Do The Secretary Of State’s Criteria For Determining “Generally Recognized Presidential Candidates” Violate The APA?

Earlier this week, the California Secretary of State released his list of “generally recognized presidential candidates”. These are the individual whose names will appear on California’s June 2016 primary ballot. The Secretary of State listed 43 individuals from six political parties (American Independent, Democratic, Green, Libertarian, Peace & Freedom, and Republican). It’s not too late to get your name on the list. The Secretary of State can add names until April 1 (an amusing coincidence). Even if you don’t make the list of the generally recognized, you can still qualify for the ballot by signature gathering. Cal. Elec. Code § 6061 (Democratic Party) and § 6343 (Republican Party).

What makes a candidate “generally recognized”? With respect to the Democratic and Republican parties, the Secretary of State listed the following criteria:

  • Qualifying for federal matching funds,
  • Appearing in presidential public opinion polls, candidates’ forums, or debates,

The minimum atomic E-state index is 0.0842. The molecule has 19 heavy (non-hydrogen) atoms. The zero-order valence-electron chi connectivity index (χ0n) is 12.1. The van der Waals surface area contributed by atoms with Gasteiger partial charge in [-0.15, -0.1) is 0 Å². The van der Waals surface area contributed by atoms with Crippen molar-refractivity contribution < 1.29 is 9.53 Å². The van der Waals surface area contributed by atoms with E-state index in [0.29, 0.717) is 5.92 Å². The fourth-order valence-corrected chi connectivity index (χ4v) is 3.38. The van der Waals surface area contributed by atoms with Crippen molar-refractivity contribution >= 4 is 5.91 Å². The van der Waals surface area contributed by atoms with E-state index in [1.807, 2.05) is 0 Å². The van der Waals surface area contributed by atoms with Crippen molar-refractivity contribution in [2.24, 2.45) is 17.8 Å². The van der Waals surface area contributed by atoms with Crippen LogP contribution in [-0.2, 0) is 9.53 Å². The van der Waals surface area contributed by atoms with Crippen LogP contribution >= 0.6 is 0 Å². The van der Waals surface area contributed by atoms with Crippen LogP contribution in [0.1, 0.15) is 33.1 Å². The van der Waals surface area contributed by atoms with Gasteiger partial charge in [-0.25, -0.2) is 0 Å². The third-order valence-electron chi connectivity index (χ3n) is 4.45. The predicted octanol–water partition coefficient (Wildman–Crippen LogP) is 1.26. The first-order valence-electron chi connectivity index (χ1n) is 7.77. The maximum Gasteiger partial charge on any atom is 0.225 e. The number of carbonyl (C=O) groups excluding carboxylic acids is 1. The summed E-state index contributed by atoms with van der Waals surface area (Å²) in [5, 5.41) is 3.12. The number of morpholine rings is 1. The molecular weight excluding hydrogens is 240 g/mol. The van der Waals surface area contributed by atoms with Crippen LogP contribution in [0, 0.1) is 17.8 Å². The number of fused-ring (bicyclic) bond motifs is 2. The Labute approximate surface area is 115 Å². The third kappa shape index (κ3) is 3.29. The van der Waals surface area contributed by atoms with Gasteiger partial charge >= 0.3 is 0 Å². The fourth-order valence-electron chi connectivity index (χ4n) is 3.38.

• Being on other states’ primary ballots as a presidential candidate,
  • Actively campaigning in California for the presidency,
  • Having a campaign office in California, and
  • Advice and input from the chairpersons of the applicable party or the applicable State Central Committee.

Except for qualifying for funding in the case of Democratic candidates (Cal. Elec. Code § 6041), these criteria are not found in the Elections Code or in the California Code of Regulations. Because the Secretary of State has published these criteria and has apparently applied them in completing his list, they may be void as an “underground regulation” under California’s Administrative Procedure Act.

Under the APA, every “regulation” is subject to the rulemaking procedures of the APA unless expressly exempted by statute. Cal. Gov’t Code § 11346. A regulation is defined to mean “every rule, regulation, order, or standard of general application or the amendment, supplement, or revision of any rule, regulation, order or standard adopted by any state agency to implement, interpret, or make specific the law enforced or administered by it, or to govern its procedure.” Cal. Gov’t Code § 11342.600. Although the Secretary of State’s announced procedures (Democratic Party and Republican Party) disclaim status as regulations, they self evidently are standards of general application governing the Secretary of State’s procedure for identifying “generally recognized presidential candidates” and for interpreting and making specific the applicable statutory provisions. What an agency does matters more than what it says it is not doing.